The first two questions I usually get when someone finds out I’m trying out traditional wet shaving are usually some form of “what is a double edge razor” and “why would you use one?” There are a lot of lists out there giving reasons to do it (less irritation, less ingrown hairs, etc). Here’s my story:
I knew about straight razor shaving, but aside from that I was neither aware nor concerned about other types of shaving out there until around the last year or so. My first hint was when a shooting buddy of mine mentioned on an internet forum that he used a double edge safety razor, which I’d never heard of before. So, like any inquisitive person my age, I googled it.
While safety razors (called such because it offered some protection from the blade unlike open straight razors) date back to the mid 1800’s, the double edge safety razor originated in 1903 when King (name, not title) Gillette patented the first design for one. Selling just a few dozen his first year, within three years his company would be selling more than 300,ooo.
The advantages were simple: it was harder to cut yourself, the blades were easy to replace and had no need of sharpening, and the double edge meant that you could shave twice as often between changing blades. Less work, more safety, more bang for your buck.
Shaving was cool for me right up until the time that I actually had to start doing it seriously, and then it got lame quick. It was time consuming, expensive, and generally annoying. When I found out about DE shaving though my interest was peaked for a simple reason, cost. While the start up cost would be more, the idea of not having to spend a ton of money on razor cartridges anymore was incredibly appealing. Buying my razor was justified to myself through reasoning that if it worked out I’d save a lot of money in the long run.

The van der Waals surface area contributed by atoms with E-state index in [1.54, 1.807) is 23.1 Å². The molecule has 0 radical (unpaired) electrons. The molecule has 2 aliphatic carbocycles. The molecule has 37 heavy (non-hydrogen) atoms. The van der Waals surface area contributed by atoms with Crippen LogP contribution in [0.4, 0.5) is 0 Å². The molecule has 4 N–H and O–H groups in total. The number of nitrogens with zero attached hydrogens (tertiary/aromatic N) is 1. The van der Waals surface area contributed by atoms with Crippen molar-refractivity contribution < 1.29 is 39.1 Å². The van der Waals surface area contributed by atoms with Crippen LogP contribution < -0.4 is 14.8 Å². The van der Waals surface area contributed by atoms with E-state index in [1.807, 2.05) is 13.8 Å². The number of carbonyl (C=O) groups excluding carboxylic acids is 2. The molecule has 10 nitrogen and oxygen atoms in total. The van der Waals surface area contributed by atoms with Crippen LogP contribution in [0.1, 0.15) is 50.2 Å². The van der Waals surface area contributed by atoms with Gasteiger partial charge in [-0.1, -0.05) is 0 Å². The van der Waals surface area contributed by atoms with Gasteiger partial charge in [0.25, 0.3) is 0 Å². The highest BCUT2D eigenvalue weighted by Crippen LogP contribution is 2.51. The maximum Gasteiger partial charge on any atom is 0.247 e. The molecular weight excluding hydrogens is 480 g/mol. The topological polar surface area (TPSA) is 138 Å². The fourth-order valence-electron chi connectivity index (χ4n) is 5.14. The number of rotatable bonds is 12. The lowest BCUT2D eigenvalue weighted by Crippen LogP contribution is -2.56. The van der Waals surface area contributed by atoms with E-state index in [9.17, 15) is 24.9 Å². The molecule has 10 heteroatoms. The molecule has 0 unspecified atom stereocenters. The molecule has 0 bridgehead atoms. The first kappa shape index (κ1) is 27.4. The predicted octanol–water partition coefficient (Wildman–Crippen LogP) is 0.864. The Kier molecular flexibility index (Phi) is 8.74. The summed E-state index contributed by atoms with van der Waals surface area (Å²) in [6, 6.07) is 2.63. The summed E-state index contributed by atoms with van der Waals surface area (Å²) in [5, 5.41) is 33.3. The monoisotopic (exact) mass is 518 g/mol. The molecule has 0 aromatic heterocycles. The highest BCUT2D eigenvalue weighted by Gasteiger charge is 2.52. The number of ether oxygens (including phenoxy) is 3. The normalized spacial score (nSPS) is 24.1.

Since I’ve started though, cost has become a minor issue to me (though I still think it will be cheaper, which I’m quite happy about). Now, the two main reasons I’m doing it are that it gives me a much better shave, and it’s a lot of fun. The better shave part is simple: my shaves are closer, with less irritation (not that I had much before, but noticeable on cold days), and the shave last longer. With cartridges, by the afternoon my face was getting scruffy and by dinner if I wanted to look nice when going out I almost needed to shave again. A good shave now will almost last me until the next morning.
And, as I said, it’s just more fun. Why do people build computers rather than just buying one from the store, change their own oil, make workshops in their garage, or buy sewing machines? Among the reasons, because there’s satisfaction and enjoyment to be had from doing a job yourself. Watching something go from start to finish, building skills and talents so that the next time is better than the last, seeing a result and feeling personally connected to the result because of the effort and attention you put into it. Those are feelings you can’t buy, only earn, and they are worth having.
Shaving this way allows me to have those feelings every morning, and feel the results throughout the day. Shaving with a cartridge now just seems like bowling with the bumpers up.
So that’s why I’m doing this. Is it cheaper? Yes, for me I think it will be. Is it a better shave? Yes, for me I know that it is. Is it enjoyable? For me, absolutely. It’s turned a chore into an enjoyable ritual, what more could I ask for?